Given its status as the only marathon in the world that runners gain entry to by meeting speedy qualifying standards, Boston’s ranks are filled by experienced runners, the types of sinewy long-legged athletes for whom spandex shorts were invented and to whom a 10-mile run counts as an easy day. And even this crowd was getting nervous the closer we nudged towards gun time. Angst built, moods tempered, and I began to feel positively daunted. Granted, I met Boston’s qualifying criteria of running a marathon under 3hours and 40 minutes for my age and gender, which gained me entry into this event, the most fabled among footraces. But it could have been just a fluke. I had only run a single previous marathon. Somehow, I ran it fast enough to end up at Boston. However, a single marathon didn’t exactly qualify me as a veteran, or even a knowledgeable runner for that matter.
Be safe out there, training partners yelled to each other. Get to the finish line safely! In the hour normally reserved for excited anticipation, my energy was fading quickly. Here I was at the race most athletes train and sacrifice years to reach and all I could think about was the reality that even after four months of preparation I may not make it to the end. It hit me how underprepared I was for the strategy involved with running 26.2 miles in unpleasant circumstances: how to avoid stomach cramps and diarrhea, how to hydrate without risking hyponatremia, when and how often to ingest electrolytes.
With the sun intensifying overhead, we inched towards the blue archway of Boston Athletic Association’s starting line in the tiny downtown of Hopkinton. My dread intensified with the realization that I was already feeling hot, tired and dehydrated, and I hadn’t started running yet.
For Boston marathoners, though, this is the part where New England fans take over. In spite of everything I read in magazines, I could never have imagined the miles and miles of spectators who refused to let their race suffer. To hear about Boston fans is one thing; the experience them is another thing entirely. All of the sudden, my past four months of training was not a deciding factor. Now it was the will of these selfless determined strangers that would push me through the long hard miles to the blue finish archway in Boston.
I should clarify that Boston fans don’t just stand and cheer. Instead, they treat this event with the pride and commitment New Englanders affix to any long-standing creation that has achieved such global renown. As we trotted between mile 2 and 3, I saw them stretching garden horses to the ends of their driveways, blasting us with cold water and tossing wet sponges at us. Those garden hoses at homes all along the course relieved me enough to keep trudging ahead. Whenever I began to feel the heat’s withering effects, I looked up to see another house with its hoses and lawn sprinklers aimed to douse us as we struggled past. Briefly revived by this jolt of cold water against my chest, I slogged another mile and then another.
In the village of Natick, moms and children ran into our mob of sweaty runners, shoving ice cubes into our palms and squirting us with hand-held misting devices. After several more church groups, 4-H troupes, and families throwing ice and water and sponges at us, we reached the half-way point at Wellesley College where the heat whittled the number of athletes still able to run. Dozens staggered to a walk or limped over to the shade considering whether or not they could force themselves to the end. The rest of us moved on in what felt less like running than crawling under heat lamps. Seeing us lose our will to finish, spectators cranked up their efforts. A couple wearing matching Red Sox shirts heaved buckets of water at us, while an impromptu rock band on a neighboring lawn amped out motivational lyrics. Others, concerned for our depleting electrolytes leaned in from the sidewalks with fistfuls of salty pretzels, banana slices, oranges.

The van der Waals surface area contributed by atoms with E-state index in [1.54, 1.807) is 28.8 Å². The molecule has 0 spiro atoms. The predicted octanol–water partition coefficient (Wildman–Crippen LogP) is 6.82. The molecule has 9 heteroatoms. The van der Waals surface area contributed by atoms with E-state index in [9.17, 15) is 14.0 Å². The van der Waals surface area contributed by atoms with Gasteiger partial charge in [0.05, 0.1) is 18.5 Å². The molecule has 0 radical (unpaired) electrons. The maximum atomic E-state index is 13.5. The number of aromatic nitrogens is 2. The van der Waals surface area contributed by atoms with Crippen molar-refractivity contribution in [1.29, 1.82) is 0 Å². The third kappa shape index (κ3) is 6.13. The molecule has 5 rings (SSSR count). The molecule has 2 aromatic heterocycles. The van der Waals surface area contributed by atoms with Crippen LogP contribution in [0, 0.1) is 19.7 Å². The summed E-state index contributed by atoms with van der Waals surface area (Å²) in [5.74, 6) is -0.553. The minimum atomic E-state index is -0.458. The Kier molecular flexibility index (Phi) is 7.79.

Being so far behind my normal pace by now, I stopped looking at my watch and focused every second of concentration on not getting sick. My stomach tends to rebel during rigorous athletic exploits and this was no exception. I felt my insides skirting the edge of total revolt. I knew if I tried to move any faster, or if this race went on much longer, I would be in the grip of head-to-toe nausea. Carefully, I jogged along willing my belly to stay calm and my legs to keep working. Save for a major cramp in the right thigh that felt like a gunshot wound, my legs were doing okay.
Keep going! You’re doing awesome, you can make it! they yelled as still more runners staggered to a walk. They pinned their enthusiasm to us as if we were each Olympians in the run of our lives.
On Heartbreak Hill, the last of Newton’s infamous climbs that comes at mile 20 when runners are already suffering, a middle aged man in front of me stumbled to a walk and then stopped abruptly as if he might topple over. Two spectators rushed off the sidewalk to grab him while their friend sponged his forehead and tied an icy bandana around his neck. Within a minute, the stranger started putting one foot in front of the other again. Elated that their efforts paid off, the three helpers walked beside him to the top of the hill chanting “You got this! You got this, keep going!” It looked like they briefly considered jogging the last 6 miles beside him in their flip-flops. “Go, go” they urged him until the man was over the crest and disappeared from sight.
Ahead of us in the elite men’s division, the predicted winner and course record holder Geoffrey Mutai from Kenya pulled out with stomach cramps at mile 18. Over 2,000 runners received medical attention, one hundred of them going local hospitals. A total of 14 percent of entrants never bothered to pick up their registration packets, and several hundred deferred their entries to next year.
Despite how weary or nauseated or plain daunted I felt along the way, the option of quitting became impossible after I witnessed the throngs of resourceful New England spectators doing everything in their power to get me to the finish. They filled me with pride to call myself a native of this hardy corner of the planet. No matter how slowly or painfully I moved, they willed me to find gears I didn’t know I possessed. So while my running time of 3 hours and 54 minutes disappointed me, I felt nothing but relief when finally crossing under that blue finish arch. Turning back to the thousands of screaming spectators along Beacon Street, I said a silent thank you and bowed to the unrivaled greatness that is the Boston Marathon.
Originally published in The Herald of Randolph, July 2012 ~ Download Article – Of Marathons, Memories, and Misery By Jec Aristotle Ballou